Those numbers show the kind of mixed bag it has been for Oladipo at point guard. He is still much more efficient at shooting guard (12.9 PER, 20.2 points per 48 minutes) and his defense against opposing point guards could still use work.
The Magic were not going to go down without a fight. A double-digit deficit was eaten into and the Magic had a chance to win.
The road was blocked. Quite literally. Every turn Orlando took seemed to lead right into Anthony Davis' gigantic, outstretched arms. It was his seven blocked shots which kept the Magic from gainign much offensive fluidity for much of the game. It was his two thunderous dunks which emphatically shut the door on this game.
Davis took a lob and threw down a two-handed jam on one possession for a six-point lead. Then he took the ball and flew over Glen Davis for a monstrous dunk that made the Pelicans' lead an eight-point one. That was the exclamation point on a 22-point, 19-rebound, seven-block performance for New Orleans in a 100-92 win over Orlando at New Orleans Arena on Sunday night.
Davis was a true defensive presence for the Pelicans throughout the evening. He constantly changed Magic shots and kept them out of the paint. He was even affecting perimeter shots, blocking two 3-pointers in the first quarter too.
Orlando did its best to grind and keep things close. But the second unit struggled and the Pelicans opened up a 16-point deficit. It took a momentous effort to bring Orlando back in the game.
That effort included a healthy diet of Arron Afflalo running off screens and posting up whoever was guarding him. He had 25 points on 9-for-14 shooting. Orlando's ball movement was pretty solid for much of the night when the team was not turning the ball over or looking too hard for Anthony Davis for a blocked shot.
Orlando did get the ball moving on several occasions and were solid when they could get out on the break and beat the Pelicans down the floor. The defense was actually pretty solid too, forcing difficult shots and even keeping Davis from an efficient night (9 for 21 on the night).
The Magic are currently sitting at 12-31 just past the halfway point of the season.
When you ask most opposing coaches about the Magic they say they like the young talent on the team and the way they are building. They usually comment on the fact the team plays hard and they are not a team to look past in any sense. It still takes a focused effort to defeat the Magic, despite any apparent talent or ability gap.
This is no surprise.
So how are the Magic actually doing?
Ben Golliver of The Point Forward gave the Magic a C-minus for their 12-31 effort. The team still looks like it has a bright future, but several players have struggled to show the kind of progress people expected. And, at least early on, the Magic are not showing improvemento n the win-loss side of things:
Projected as one of the league’s worst teams, Orlando has certainly lived up (down, really) to that billing in Year 2 of the post-Dwight Howard era. I thought this rebuilding Magic group would be a little bit friskier. On paper, an established backcourt and a handful of young pieces, many with considerable athletic gifts, looks like a good formula for springing upsets. Instead, the Magic have beaten only four teams currently above .500, they’re winless against the Western Conference since Nov. 6. and they’re doing their best to sneak wins here and there from the East’s dregs.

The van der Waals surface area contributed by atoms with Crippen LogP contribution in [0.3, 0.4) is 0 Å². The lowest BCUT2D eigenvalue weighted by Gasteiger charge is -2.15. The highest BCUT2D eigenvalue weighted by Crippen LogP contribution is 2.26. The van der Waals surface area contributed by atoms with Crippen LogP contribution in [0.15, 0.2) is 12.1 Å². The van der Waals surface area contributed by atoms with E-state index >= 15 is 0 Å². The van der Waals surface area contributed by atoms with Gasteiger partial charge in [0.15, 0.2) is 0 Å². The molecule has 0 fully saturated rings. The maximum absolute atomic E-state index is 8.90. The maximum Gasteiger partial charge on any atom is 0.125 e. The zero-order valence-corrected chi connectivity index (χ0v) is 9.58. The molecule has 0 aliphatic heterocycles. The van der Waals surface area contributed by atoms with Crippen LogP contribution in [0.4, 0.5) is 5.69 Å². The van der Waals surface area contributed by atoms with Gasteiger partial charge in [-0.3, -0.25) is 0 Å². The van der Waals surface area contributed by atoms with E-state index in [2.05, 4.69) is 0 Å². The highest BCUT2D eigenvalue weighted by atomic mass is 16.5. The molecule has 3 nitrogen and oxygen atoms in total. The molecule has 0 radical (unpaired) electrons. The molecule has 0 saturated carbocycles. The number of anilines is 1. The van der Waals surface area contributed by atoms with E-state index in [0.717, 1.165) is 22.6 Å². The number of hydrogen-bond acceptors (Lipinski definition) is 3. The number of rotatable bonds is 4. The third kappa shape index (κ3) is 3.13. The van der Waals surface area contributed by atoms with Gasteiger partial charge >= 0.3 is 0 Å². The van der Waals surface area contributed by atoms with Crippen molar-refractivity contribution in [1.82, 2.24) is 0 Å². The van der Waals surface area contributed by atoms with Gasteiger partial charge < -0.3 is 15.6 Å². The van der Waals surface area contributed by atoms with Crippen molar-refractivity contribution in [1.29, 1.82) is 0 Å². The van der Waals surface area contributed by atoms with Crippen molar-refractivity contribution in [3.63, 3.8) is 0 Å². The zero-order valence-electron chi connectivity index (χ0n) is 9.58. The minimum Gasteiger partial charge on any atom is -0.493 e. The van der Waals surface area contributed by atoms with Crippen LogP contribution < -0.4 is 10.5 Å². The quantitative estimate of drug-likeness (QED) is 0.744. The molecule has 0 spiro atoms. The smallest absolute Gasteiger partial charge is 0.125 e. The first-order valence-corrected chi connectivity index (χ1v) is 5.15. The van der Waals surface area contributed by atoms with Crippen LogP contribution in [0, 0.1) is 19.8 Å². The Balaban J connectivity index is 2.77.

Golliver concedes injuries have played a big part in the Magic's struggles. Tobias Harris missed the first month of the season and only now seems to be rounding back into full game health and the way he played last season. Nikola Vucevic has missed the last two weeks with a concussion.
The Magic are not going to win too many games without those players.
Tobias Harris was not expecting the pass to come bouncing up to him as he trailed Victor Oladipo on the fast break. Really, the way he was rebounding, he was probably just trying to get in good position for a rebound in case Oladipo ended up missing the shot.
Instead, Oladipo made the <ahem> simple play of bouncing the ball between his legs to Harris. Harris said he was not expecting the pass, but when it came he knew what to do with it. That is just basketball, Harris said. A team playing the right way and, most importantly, having fun.
After Harris jammed the ball into the basket with about two and a half minutes left in the third quarter, drawing a foul on Kendall Marshall and giving the Magic the lead for good, he gave Oladipo a chest bump as the Lakers called timeout. It sparked a 14-0 run to end the third quarter.
Orlando had an 11-point lead and did not let the Lakers make any serious challenge in the fourth quarter for a 114-105 win at Amway Center on Friday night.
"It's flashy, it got the crowd going and it was a good pass," Harris said. "[Oladipo] kept saying, he's happy I caught it because coach would have got on him if I didn't. It was flashy."
Oladipo agreed, but the "feathery" play was only a highlight in a very efficient and stellar performance from Harris. It was the caps-locked starting salvo of the Magic's offensive, fast-breaking onslaught on the Lakers in the second half.
Harris scored 28 points on 9-for-15 shooting and grabbed a career-high 20 rebounds, using the space of the Lakers 4-out/1-in offense to help on the glass. It was Harris' first 20/20 game. He was a constant source of offense and an extremely reliable option for the team as it struggled with turnovers early on in the game and just tried to keep pace with a Los Angeles team full of shooters.